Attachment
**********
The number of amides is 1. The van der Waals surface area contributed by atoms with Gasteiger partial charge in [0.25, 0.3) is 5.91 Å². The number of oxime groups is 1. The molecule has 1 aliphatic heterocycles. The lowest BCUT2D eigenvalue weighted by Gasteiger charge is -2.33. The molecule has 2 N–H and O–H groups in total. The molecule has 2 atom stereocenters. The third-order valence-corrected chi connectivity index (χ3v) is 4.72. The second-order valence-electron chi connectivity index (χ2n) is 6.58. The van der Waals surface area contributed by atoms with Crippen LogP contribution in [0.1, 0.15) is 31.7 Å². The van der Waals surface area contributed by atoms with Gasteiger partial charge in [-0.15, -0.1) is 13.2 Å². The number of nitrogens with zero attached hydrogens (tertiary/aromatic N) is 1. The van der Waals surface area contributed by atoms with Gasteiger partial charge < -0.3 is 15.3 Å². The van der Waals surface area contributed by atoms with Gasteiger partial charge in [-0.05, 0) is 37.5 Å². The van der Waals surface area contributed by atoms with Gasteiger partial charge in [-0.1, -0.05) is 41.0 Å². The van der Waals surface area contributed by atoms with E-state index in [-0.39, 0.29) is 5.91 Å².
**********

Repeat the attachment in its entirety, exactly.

The number of amides is 1. The van der Waals surface area contributed by atoms with Gasteiger partial charge in [0.25, 0.3) is 5.91 Å². The number of oxime groups is 1. The molecule has 1 aliphatic heterocycles. The lowest BCUT2D eigenvalue weighted by Gasteiger charge is -2.33. The molecule has 2 N–H and O–H groups in total. The molecule has 2 atom stereocenters. The third-order valence-corrected chi connectivity index (χ3v) is 4.72. The second-order valence-electron chi connectivity index (χ2n) is 6.58. The van der Waals surface area contributed by atoms with Crippen LogP contribution in [0.1, 0.15) is 31.7 Å². The van der Waals surface area contributed by atoms with Gasteiger partial charge in [-0.15, -0.1) is 13.2 Å². The number of nitrogens with zero attached hydrogens (tertiary/aromatic N) is 1. The van der Waals surface area contributed by atoms with Gasteiger partial charge < -0.3 is 15.3 Å². The van der Waals surface area contributed by atoms with Gasteiger partial charge in [-0.05, 0) is 37.5 Å². The van der Waals surface area contributed by atoms with Gasteiger partial charge in [-0.1, -0.05) is 41.0 Å². The van der Waals surface area contributed by atoms with E-state index in [-0.39, 0.29) is 5.91 Å².